Instead of taking a life change of their parents in stride, some adult children of gray divorce have experienced disorientation, embarrassment and an overwhelming sense of loss. Reportedly many of these children have dwelled on the reasons for such a dramatic change, and have suffered when hearing the about the romantic lives of their separated and divorced parents. Some feel guilty and angered that the parents may have stayed together for the kids only.

Man faces accusations of domestic violence after camping trip

Some people experience abuse at the hands of someone they love. They often feel as though they are powerless to escape the abuse, and many do not even know where they might be able to turn for help. A Georgia man recently had accusations of domestic violence made against him by his wife, and records show this may not be the first time this has happened.

The incident occurred when the husband and wife were on a camping trip together. Apparently, the two became angry with one another, and a fight ensued. The wife says that her husband choked her and claims that he stated he would kill her. There are no reports on whether the police were called to the scene or if the wife approached them to file a complaint after the incident.

New family created with adoption of 4 Ukrainian children

Families in Georgia do not always look like the traditional picture, but that doesn't mean there is any less love within them. Whether a family consists of one parent, grandparents or other adults raising children, the importance is that they are bound together by their commitment to and care for one another. Families who seek to grow through adoption can mean a happy ending for children who otherwise may have no one to care for them. A recent adoption in a neighboring state gave that gift to four children from overseas.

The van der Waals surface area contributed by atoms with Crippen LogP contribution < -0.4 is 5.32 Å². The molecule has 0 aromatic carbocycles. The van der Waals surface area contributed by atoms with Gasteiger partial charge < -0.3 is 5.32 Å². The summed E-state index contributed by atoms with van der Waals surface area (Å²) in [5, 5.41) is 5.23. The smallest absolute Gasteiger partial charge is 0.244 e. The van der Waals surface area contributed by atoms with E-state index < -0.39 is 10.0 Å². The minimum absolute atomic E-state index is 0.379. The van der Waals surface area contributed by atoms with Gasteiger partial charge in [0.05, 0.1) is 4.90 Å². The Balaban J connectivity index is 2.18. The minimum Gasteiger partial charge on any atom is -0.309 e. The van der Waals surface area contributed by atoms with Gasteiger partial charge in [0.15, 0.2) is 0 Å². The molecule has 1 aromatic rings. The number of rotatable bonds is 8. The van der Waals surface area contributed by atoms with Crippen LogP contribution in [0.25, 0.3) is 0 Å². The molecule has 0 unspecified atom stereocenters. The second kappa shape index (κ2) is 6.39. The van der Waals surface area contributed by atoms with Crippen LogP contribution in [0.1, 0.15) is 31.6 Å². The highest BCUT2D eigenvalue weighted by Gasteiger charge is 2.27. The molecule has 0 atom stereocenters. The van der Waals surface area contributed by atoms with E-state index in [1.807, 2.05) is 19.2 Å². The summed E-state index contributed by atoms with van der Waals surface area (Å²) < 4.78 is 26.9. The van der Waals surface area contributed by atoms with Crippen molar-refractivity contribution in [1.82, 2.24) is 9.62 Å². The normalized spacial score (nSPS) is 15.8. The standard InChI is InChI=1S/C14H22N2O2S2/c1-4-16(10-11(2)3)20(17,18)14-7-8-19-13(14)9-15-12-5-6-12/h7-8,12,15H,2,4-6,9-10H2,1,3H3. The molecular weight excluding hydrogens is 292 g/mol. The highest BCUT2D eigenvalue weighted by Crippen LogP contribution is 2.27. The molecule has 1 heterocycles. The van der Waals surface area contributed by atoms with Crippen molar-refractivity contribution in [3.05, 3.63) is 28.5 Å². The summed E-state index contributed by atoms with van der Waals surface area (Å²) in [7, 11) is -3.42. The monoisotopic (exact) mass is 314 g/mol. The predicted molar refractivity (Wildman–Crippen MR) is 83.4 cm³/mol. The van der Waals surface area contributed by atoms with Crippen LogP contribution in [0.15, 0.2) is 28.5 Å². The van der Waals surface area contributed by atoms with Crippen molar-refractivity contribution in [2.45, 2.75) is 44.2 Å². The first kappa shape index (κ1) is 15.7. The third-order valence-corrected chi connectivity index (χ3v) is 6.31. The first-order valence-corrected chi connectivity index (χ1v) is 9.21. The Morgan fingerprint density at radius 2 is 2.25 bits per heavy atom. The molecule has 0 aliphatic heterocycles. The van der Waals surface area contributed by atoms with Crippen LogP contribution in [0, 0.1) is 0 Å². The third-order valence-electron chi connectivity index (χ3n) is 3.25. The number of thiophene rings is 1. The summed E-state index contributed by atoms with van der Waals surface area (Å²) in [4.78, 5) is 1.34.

A couple from Alabama made the decision to adopt four children while they were on a mission trip with their church group in Ukraine. The recent political unrest in that area made the children's situation rather dire, and the two new parents sought to give them a permanent home with them in the United States. The father has recently returned home, flying with three of the children through Atlanta, while the mother is still in Ukraine with the fourth child to finalize her adoption.

Finances can suffer if emotions enter into divorce process

When Georgia families make the choice to divorce, it is often an emotional experience. The two partners probably do not reach the decision lightly, and it is very likely that one or both of the people involved will have hurt feelings. Divorce may come at the end of a long period of distress, and it can be difficult to keep one's emotions in check. Still, it is important to work through the divorce process to ensure that one's financial needs are met. Experts advise those going through a divorce to try to stay calm in order to deal with financial issues with as much clarity as possible.

Though many young couples without a lengthy marriage history divorce, experts still see those who have been in long-term marriages going through the divorce process as well. These types of relationships usually share more financial interests and can be much more difficult to navigate. Add in the personal history between the two people, and it is easy to see why some may be overcome with emotion when a marriage dissolves. Experts warn that this can cause people to react out of anger and hurt feelings which can actually lead to financial errors.